By Harry McCracken | Thursday, September 16, 2010 at 2:09 pm
Remember the bad old days of the Internet, when it wasn’t a given that one primary objective of any Web site should be to work equally well in any modern browser? Some sites slapped “Best Viewed With Internet Explorer” or “Best Viewed With Netscape Navigator” logos (or both of them) onto their home pages, like perverse badges of honor. It was like turning onto a highway and discovering signs saying it was best driven in a Buick or a Kia.
Eventually there were sites that would only operate properly in IE, most often because they used Microsoft’s IE-only ActiveX. (I have the horrible feeling that such sites are still out there, although the last one I encountered myself belonged to a financial institution which I stopped doing business with in 2009.)
On the modern, mainstream Web, the concept of “Best Viewed With” has become nearly extinct. That’s in part because contemporary browsers have supported major Web standards in at least acceptable fashion, and in part because site proprietors realized that it was a lousy idea to build sites that welcomed in users of some browsers while shutting others out.
Today, however, I’ve been getting a queasy feeling of deja vu as I explore a bunch of Web sites that display messages such as this:
The sites in question are all linked to from a Microsoft site called Beauty of the Web. As part of its Internet Explorer 9 beta launch, Microsoft partnered with several dozen other companies–from LinkedIn to BMW CNN to a bunch of small-but-inventive outfits I’d never heard of–to create Web experiences that show off IE9’s new capabilities. The partners demonstrated their work at Microsoft’s IE9 launch event in San Francisco yesterday, and the Beauty of the Web site lets anyone check them out.
The warning above (which is on BMW’s Joy Defines the Future) is typical, and it’s accurate. All these sites look great in IE9. On other browsers, however, you take your chances. An elegant site called Lost World Fairs, designed in part to play with a typographical technology called Web Open File Format (WOFF), is equally neat in IE9, Safari, Firefox, and Chrome. (Just for yucks, I tried it on an iPad, too; it didn’t display as intended there.) But the aforementioned BMW site is unbearably slow on Safari and Chrome, and I can’t get it to run at all on a Firefox. It’s essentially an “Only Viewable in Internet Explorer” site.
I don’t mean to suggest that Microsoft is up to anything nefarious here. It’s not devising proprietary technologies which box Web sites and Web users into dependence on IE; it’s just jumping on the open HTML5 standards bandwagon with all the energy it can muster. All the other browser companies are aboard, too. But HTML5 is still a work in progress–various aspects of it are supported to greater or lesser degrees by different browsers, or in inconsistent fashion. At the moment, no thorough exhibition of HTML5 technologies is going to work the same on every browser.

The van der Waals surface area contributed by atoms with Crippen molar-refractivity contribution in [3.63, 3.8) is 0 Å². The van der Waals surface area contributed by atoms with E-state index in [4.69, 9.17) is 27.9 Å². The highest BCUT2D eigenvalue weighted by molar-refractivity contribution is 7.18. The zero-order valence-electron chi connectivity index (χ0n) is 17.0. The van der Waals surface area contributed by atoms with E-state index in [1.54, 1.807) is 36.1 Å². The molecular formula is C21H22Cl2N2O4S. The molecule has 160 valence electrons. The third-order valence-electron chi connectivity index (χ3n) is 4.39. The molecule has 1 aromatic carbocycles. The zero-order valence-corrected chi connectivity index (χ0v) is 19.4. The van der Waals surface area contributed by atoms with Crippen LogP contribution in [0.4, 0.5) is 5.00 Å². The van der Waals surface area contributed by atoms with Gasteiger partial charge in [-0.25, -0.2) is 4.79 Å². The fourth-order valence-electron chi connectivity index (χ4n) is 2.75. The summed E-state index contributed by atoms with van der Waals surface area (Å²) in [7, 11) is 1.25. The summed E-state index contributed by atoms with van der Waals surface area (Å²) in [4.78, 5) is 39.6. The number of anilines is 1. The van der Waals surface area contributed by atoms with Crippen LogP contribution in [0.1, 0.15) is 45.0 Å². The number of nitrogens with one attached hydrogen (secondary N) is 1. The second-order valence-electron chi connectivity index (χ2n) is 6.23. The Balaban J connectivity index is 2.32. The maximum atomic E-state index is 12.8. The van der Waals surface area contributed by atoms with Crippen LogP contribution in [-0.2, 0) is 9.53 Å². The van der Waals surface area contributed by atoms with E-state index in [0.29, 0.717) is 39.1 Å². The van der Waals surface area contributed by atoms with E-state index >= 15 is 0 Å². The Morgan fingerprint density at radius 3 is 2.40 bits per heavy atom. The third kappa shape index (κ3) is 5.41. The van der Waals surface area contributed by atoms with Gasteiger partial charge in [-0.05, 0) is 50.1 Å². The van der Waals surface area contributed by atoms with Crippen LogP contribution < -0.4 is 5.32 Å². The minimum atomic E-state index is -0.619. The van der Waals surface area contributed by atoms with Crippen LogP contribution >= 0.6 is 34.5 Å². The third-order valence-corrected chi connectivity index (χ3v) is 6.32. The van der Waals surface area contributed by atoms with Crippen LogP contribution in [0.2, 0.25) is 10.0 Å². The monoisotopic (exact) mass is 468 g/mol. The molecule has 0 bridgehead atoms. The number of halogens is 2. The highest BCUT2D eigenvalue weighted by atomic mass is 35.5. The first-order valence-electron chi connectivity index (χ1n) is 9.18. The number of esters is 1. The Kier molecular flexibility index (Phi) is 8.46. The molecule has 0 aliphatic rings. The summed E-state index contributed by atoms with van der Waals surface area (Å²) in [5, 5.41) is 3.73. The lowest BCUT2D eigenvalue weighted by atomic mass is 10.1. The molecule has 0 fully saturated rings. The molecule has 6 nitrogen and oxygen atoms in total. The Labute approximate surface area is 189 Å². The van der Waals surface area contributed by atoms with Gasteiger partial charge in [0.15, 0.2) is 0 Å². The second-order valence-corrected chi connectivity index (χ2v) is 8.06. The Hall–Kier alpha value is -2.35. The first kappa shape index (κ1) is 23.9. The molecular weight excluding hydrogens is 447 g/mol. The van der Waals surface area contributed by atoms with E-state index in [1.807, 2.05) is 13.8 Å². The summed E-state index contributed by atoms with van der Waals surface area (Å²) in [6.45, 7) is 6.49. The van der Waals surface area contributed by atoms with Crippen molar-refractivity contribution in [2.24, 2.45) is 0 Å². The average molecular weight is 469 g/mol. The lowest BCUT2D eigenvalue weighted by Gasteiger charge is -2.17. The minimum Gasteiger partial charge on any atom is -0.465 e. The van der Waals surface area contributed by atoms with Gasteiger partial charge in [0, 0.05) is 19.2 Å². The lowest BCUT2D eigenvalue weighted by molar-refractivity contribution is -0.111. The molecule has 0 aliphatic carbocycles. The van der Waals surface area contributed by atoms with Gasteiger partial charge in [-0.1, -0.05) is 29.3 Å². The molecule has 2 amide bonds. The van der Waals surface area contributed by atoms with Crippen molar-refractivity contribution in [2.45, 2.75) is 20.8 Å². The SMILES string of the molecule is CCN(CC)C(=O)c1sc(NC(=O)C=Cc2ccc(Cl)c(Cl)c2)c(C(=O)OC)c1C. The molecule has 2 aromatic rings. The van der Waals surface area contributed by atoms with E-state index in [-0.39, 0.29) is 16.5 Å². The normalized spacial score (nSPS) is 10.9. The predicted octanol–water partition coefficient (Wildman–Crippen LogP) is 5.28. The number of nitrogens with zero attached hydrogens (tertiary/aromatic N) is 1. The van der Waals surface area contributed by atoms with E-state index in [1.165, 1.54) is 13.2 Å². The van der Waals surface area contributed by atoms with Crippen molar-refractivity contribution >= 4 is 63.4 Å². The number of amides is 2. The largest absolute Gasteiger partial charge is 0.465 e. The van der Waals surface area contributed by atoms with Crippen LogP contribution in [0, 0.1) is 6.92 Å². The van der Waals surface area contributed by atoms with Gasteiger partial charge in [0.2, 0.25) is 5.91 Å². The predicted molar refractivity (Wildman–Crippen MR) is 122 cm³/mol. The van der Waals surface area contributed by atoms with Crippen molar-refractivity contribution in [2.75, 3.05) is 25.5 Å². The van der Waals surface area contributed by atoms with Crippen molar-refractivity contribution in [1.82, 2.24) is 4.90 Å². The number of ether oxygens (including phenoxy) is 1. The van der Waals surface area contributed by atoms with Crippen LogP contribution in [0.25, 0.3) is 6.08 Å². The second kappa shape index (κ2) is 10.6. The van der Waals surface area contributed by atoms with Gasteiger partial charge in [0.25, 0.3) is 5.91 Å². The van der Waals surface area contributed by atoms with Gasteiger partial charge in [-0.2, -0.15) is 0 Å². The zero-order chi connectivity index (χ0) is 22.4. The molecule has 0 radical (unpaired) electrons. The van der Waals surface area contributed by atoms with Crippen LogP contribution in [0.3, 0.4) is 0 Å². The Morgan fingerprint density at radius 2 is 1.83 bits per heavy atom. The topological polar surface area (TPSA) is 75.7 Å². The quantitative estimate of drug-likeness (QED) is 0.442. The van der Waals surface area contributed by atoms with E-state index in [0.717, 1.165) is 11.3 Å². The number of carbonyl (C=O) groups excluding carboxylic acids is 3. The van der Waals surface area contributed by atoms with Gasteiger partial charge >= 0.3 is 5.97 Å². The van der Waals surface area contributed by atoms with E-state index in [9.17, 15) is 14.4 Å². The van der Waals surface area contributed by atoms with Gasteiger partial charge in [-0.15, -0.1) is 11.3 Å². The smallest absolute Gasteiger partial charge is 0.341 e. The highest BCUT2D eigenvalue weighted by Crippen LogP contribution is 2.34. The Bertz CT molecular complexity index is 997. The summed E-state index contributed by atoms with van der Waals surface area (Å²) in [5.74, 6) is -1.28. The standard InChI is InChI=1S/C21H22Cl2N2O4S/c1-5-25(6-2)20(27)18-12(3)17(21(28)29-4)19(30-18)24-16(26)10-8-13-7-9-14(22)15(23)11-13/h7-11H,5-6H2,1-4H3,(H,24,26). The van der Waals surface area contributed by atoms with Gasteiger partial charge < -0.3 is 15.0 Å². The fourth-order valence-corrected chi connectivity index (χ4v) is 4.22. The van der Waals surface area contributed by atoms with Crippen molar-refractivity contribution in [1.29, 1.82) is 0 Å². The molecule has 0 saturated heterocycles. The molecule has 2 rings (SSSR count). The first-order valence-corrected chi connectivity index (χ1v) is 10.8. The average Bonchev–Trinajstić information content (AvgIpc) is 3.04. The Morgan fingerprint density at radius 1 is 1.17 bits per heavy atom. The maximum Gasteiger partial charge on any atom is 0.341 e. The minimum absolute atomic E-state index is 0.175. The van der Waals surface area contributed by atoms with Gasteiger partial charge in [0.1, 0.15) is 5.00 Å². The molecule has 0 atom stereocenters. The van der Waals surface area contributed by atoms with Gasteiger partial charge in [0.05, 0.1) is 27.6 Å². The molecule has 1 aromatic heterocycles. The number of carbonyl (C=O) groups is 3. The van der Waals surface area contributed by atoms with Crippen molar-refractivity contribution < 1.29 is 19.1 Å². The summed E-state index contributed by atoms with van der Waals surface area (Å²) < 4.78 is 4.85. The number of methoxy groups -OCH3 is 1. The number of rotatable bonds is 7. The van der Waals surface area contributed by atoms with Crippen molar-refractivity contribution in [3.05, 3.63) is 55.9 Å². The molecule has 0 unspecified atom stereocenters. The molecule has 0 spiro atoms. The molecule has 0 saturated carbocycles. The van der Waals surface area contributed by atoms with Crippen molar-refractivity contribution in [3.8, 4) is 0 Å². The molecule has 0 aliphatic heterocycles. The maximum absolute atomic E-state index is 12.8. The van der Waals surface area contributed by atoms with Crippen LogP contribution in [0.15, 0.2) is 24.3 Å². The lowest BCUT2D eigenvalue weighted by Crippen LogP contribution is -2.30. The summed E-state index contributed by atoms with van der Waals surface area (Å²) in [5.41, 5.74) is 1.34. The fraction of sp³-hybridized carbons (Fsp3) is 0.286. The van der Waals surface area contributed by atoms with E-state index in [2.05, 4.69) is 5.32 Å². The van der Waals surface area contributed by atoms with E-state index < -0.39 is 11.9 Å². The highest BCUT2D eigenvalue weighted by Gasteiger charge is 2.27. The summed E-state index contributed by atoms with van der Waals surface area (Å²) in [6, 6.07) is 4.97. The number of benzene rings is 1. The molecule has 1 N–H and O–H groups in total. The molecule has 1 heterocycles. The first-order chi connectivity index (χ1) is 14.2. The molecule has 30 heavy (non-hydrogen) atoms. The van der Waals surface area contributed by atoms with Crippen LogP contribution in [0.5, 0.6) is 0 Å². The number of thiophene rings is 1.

(Side note: Apple’s HTML5 showcase looks smashing in Safari and is viewable in Chrome and Firefox, too. But when I try it out in IE9, it’s not that I get a bad experience–I get no experience at all:
Maybe Apple has been blocking all versions of Internet Explorer on the assumption–valid until yesterday–that Microsoft browsers don’t do next-generation Web stuff at all. If so, I hope it lets IE9 users in; I’m curious to see how well the new IE would handle Apple’s demos.)
Beyond HTML5, Microsoft’s other big bet with IE9 is hardware acceleration: rendering technologies which take full advantage of a PC’s graphical horsepower. There’s some controversy over Microsoft’s claims about IE9’s acceleration features, but I don’t think anyone who’s tried the beta would contend that they’re unimpressive. The company’s own demos let Web sites do turbocharged animation in IE9, and the ones I’ve tried work quite well in Firefox 4. But in a browser without hardware acceleration, such as Chrome, running these demos can instantly transform your PC into something that feels like a Pentium III with 128MB of RAM–even if it’s really a potent modern computer.
At the moment, I think it would be silly for any site to build anything very important that was only tolerable in an accelerated Web browser. But my hunch is that we won’t have to wait long until every big browser sports decent acceleration: Google says that it’s only weeks away from delivering it for Chrome.
One other note: A few new features in IE9 seen in the Beauty of the Web sites are based on Microsoft-specific concepts, such as Windows 7 Jump Lists. These aren’t a serious affront to the concept of an open and compatible Web, because they’re pleasant minor conveniences at best; their absence in browsers other than IE isn’t going to cripple anyone’s experience.
Ultimately, I’m not too alarmed over these new Best-Viewed-in-IE9 sites, for three reasons:
1) Even though these sites are from third-party companies, they’re still closer to demos of the IE9 beta than they are to real commercial Web content; as far as I know, no major company is planning to dump its current site for one tailored to Microsoft’s browser;
2) Until HTML5 is fully baked, there’s going to be at least some cool stuff that isn’t equally cool in all browsers;
3) There’s surely some healthy competitive tension going on here. If there are sites based on next-generation technologies that look best in IE9, it gives every other browser company a huge incentive to eradicate any IE9 advantage as quickly as possible, by offering HTML5 and hardware acceleration that’s at least as good as Microsoft’s.
But if I’m giving these sites a pass, it’s a temporary one. BMW, it’s fine for you to help Microsoft demonstrate its new software–but you don’t really intend to build a BMW.com that tells visitors what browser they should be running, do you?